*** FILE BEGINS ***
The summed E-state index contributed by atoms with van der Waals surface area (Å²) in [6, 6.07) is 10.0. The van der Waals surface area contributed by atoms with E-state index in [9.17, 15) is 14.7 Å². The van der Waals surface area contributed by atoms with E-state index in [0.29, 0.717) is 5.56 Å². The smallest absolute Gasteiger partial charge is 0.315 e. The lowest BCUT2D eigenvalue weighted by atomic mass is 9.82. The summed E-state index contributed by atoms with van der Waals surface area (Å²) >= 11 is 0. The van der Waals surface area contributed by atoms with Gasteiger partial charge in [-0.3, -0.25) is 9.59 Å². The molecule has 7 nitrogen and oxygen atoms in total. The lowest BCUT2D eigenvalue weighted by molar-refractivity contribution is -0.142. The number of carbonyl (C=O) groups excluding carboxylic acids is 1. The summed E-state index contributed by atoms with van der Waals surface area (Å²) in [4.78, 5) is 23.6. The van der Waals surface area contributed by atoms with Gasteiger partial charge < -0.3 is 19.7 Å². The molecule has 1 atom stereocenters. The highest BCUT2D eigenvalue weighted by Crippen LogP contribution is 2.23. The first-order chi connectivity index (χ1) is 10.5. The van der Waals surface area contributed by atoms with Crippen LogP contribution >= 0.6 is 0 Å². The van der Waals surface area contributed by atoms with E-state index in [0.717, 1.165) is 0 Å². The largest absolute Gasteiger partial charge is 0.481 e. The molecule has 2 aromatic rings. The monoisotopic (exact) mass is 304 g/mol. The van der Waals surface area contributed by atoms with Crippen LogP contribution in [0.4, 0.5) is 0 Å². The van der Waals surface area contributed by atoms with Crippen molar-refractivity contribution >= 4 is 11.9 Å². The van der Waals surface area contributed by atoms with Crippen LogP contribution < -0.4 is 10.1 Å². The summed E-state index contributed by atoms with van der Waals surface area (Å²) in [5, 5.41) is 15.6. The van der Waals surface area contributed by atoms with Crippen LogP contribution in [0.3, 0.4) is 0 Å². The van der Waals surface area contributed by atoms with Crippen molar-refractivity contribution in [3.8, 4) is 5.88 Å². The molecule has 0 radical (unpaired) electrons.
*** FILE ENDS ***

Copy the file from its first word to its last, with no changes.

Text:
The summed E-state index contributed by atoms with van der Waals surface area (Å²) in [6, 6.07) is 10.0. The van der Waals surface area contributed by atoms with E-state index in [9.17, 15) is 14.7 Å². The van der Waals surface area contributed by atoms with E-state index in [0.29, 0.717) is 5.56 Å². The smallest absolute Gasteiger partial charge is 0.315 e. The lowest BCUT2D eigenvalue weighted by atomic mass is 9.82. The summed E-state index contributed by atoms with van der Waals surface area (Å²) >= 11 is 0. The van der Waals surface area contributed by atoms with Gasteiger partial charge in [-0.3, -0.25) is 9.59 Å². The molecule has 7 nitrogen and oxygen atoms in total. The lowest BCUT2D eigenvalue weighted by molar-refractivity contribution is -0.142. The number of carbonyl (C=O) groups excluding carboxylic acids is 1. The summed E-state index contributed by atoms with van der Waals surface area (Å²) in [4.78, 5) is 23.6. The van der Waals surface area contributed by atoms with Gasteiger partial charge < -0.3 is 19.7 Å². The molecule has 1 atom stereocenters. The highest BCUT2D eigenvalue weighted by Crippen LogP contribution is 2.23. The first-order chi connectivity index (χ1) is 10.5. The van der Waals surface area contributed by atoms with Crippen LogP contribution >= 0.6 is 0 Å². The van der Waals surface area contributed by atoms with E-state index in [0.717, 1.165) is 0 Å². The largest absolute Gasteiger partial charge is 0.481 e. The molecule has 2 aromatic rings. The monoisotopic (exact) mass is 304 g/mol. The van der Waals surface area contributed by atoms with Crippen LogP contribution in [0.4, 0.5) is 0 Å². The van der Waals surface area contributed by atoms with Crippen molar-refractivity contribution >= 4 is 11.9 Å². The van der Waals surface area contributed by atoms with Crippen LogP contribution < -0.4 is 10.1 Å². The summed E-state index contributed by atoms with van der Waals surface area (Å²) in [5, 5.41) is 15.6. The van der Waals surface area contributed by atoms with Crippen LogP contribution in [0.3, 0.4) is 0 Å². The van der Waals surface area contributed by atoms with Crippen molar-refractivity contribution in [3.8, 4) is 5.88 Å². The molecule has 0 radical (unpaired) electrons.